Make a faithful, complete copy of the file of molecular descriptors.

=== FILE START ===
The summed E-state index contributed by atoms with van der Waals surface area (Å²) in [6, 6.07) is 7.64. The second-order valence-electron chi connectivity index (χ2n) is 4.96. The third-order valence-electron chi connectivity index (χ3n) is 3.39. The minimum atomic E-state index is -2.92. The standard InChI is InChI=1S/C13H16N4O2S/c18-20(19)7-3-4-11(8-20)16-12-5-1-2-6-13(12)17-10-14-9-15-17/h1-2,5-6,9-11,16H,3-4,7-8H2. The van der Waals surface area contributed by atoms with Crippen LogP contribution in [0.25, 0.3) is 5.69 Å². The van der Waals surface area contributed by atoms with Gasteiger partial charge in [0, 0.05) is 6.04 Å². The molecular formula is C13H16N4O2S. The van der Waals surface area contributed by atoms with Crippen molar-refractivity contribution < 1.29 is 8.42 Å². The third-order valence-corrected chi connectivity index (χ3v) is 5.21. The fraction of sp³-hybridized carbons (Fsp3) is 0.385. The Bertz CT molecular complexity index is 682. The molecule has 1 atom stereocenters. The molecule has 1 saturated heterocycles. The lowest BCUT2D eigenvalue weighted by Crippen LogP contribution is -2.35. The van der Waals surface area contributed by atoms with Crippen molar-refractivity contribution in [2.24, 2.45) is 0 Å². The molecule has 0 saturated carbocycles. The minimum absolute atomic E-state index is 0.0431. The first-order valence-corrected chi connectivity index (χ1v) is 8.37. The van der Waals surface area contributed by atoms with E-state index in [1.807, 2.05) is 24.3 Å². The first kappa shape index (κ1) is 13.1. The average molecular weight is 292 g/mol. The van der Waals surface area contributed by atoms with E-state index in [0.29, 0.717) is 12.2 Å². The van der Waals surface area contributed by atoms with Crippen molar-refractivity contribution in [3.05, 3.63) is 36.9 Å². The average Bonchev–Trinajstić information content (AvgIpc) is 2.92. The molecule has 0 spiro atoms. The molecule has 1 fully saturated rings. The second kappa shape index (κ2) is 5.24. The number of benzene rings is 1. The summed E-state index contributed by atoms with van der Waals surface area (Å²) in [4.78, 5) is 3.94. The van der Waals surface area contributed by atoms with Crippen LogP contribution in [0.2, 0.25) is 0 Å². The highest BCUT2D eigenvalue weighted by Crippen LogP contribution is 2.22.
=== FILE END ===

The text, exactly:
The summed E-state index contributed by atoms with van der Waals surface area (Å²) in [6, 6.07) is 7.64. The second-order valence-electron chi connectivity index (χ2n) is 4.96. The third-order valence-electron chi connectivity index (χ3n) is 3.39. The minimum atomic E-state index is -2.92. The standard InChI is InChI=1S/C13H16N4O2S/c18-20(19)7-3-4-11(8-20)16-12-5-1-2-6-13(12)17-10-14-9-15-17/h1-2,5-6,9-11,16H,3-4,7-8H2. The van der Waals surface area contributed by atoms with Crippen LogP contribution in [0.25, 0.3) is 5.69 Å². The van der Waals surface area contributed by atoms with Gasteiger partial charge in [0, 0.05) is 6.04 Å². The molecular formula is C13H16N4O2S. The van der Waals surface area contributed by atoms with Crippen molar-refractivity contribution < 1.29 is 8.42 Å². The third-order valence-corrected chi connectivity index (χ3v) is 5.21. The fraction of sp³-hybridized carbons (Fsp3) is 0.385. The Bertz CT molecular complexity index is 682. The molecule has 1 atom stereocenters. The molecule has 1 saturated heterocycles. The lowest BCUT2D eigenvalue weighted by Crippen LogP contribution is -2.35. The van der Waals surface area contributed by atoms with Crippen molar-refractivity contribution in [2.24, 2.45) is 0 Å². The molecule has 0 saturated carbocycles. The minimum absolute atomic E-state index is 0.0431. The first-order valence-corrected chi connectivity index (χ1v) is 8.37. The van der Waals surface area contributed by atoms with E-state index in [1.807, 2.05) is 24.3 Å². The first kappa shape index (κ1) is 13.1. The average molecular weight is 292 g/mol. The van der Waals surface area contributed by atoms with E-state index in [0.29, 0.717) is 12.2 Å². The van der Waals surface area contributed by atoms with Crippen molar-refractivity contribution in [3.05, 3.63) is 36.9 Å². The average Bonchev–Trinajstić information content (AvgIpc) is 2.92. The molecule has 0 spiro atoms. The molecule has 1 fully saturated rings. The second kappa shape index (κ2) is 5.24. The number of benzene rings is 1. The summed E-state index contributed by atoms with van der Waals surface area (Å²) in [4.78, 5) is 3.94. The van der Waals surface area contributed by atoms with Crippen LogP contribution in [0.2, 0.25) is 0 Å². The highest BCUT2D eigenvalue weighted by Crippen LogP contribution is 2.22.